Monica’s personal transformation came when she recognized that she had a pattern of continuously leaving organizations in which she had felt an integral part, and the departure of them and pattern were always the same. The specific events that upset her were different, but the core theme was identical. After Monica’s having dedicated herself wholeheartedly to each organization for a period of years, advocating for people as individuals or groups, trying to change company policies and practices that to her did not feel humane, and/or having to implement a decision that she did not agree with, Monica would resign. Leading up to her resignation, Monica would become increasingly vocal in a critical way, she would then feel highly frustrated, and then she would ultimately quit out of deep anger. After many sleepless nights and just as many days of lethargy, Monica would follow her pattern; she would abruptly announce that she was leaving.

The problem for the organization was that Monica’s departure would always leave a big hole, both operationally and emotionally. Always, they were taken by surprise, although in retrospect, they could see the warning signs. There were many problems for Monica – for example, no job or income, a great deal of stress, remorse and residual anger. But the the biggest problem was that Monica ended up leaving the people in the organization she cared about the most. Even worse, she was acting out a repeating pattern that did not help her grow as a leader or as a person.

After repeating the above behavior in multiple organizations, Monica decided she either needed to choose another profession or stay in human resources yet alter her patterned responses. After some soul-searching, Monica decided to change her behavior, reasoning that no matter what profession she chose, her repetitive behavior would find a way to reappear. She simply, but not easily, worked on being less attached to all the people at work, feeling less responsible for the variety of outcomes that might befall them. She still cared, but not with the large investment she has previously felt. In a sense, Monica came to recognize that she needed a life of her own, a sense of self, and a feeling of well-being apart from being central to the lives of others at work.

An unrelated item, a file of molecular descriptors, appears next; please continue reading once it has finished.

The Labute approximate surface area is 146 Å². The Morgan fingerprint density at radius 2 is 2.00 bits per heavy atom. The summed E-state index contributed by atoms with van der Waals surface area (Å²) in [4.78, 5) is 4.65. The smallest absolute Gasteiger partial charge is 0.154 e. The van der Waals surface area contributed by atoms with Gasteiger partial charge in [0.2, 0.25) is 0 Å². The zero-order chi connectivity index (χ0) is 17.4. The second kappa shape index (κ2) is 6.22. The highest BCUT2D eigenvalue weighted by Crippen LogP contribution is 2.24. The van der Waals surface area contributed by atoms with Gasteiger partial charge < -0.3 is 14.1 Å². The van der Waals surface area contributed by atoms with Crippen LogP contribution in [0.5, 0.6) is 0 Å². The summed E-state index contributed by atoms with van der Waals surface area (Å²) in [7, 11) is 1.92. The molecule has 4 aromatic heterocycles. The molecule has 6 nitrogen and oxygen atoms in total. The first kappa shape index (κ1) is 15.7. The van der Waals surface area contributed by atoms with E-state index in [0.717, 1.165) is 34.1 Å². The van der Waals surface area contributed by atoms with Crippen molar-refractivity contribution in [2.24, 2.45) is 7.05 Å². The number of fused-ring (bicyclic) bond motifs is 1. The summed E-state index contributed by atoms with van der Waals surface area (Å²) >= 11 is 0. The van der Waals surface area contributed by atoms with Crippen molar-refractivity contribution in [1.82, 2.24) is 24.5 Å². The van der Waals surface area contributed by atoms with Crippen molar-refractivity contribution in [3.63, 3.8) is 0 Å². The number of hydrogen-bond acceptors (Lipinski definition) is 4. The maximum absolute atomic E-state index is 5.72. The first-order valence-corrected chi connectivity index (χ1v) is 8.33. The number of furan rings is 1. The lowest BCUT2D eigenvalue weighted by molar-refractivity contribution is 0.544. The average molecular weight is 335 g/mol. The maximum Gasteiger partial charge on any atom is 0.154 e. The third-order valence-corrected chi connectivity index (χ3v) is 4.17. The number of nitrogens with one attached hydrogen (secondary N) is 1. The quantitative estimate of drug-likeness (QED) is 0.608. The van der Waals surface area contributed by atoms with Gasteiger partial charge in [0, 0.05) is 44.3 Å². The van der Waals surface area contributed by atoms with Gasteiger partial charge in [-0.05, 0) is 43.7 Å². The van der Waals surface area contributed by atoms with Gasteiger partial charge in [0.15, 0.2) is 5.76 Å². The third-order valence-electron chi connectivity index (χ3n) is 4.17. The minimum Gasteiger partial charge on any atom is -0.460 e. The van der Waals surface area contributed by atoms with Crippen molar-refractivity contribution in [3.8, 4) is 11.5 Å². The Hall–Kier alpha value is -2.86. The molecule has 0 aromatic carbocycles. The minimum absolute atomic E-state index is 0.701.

As a result, Monica was able to take a new position as VP of HR, enjoy what she was able to do for people throughout the organization, yet not be so invested in the success or failure of her efforts that she despaired when she could not support the well-being of everyone at work. She became focused equally on her own well-being and the result surprised her. More people stepped up to taking responsibility for their own work lives, often citing Monica as a role model for how to do this. When she didn’t like a direction the organization was taking, instead of being emotionally charged when she challenged an initiative, Monica was now able to make a more balanced business case for her position. Often she was successful and sometimes not, but Monica had given up thinking she could or should be able to make every place she worked into the ideal workplace. Ironically, the less she tried, the more effective she became.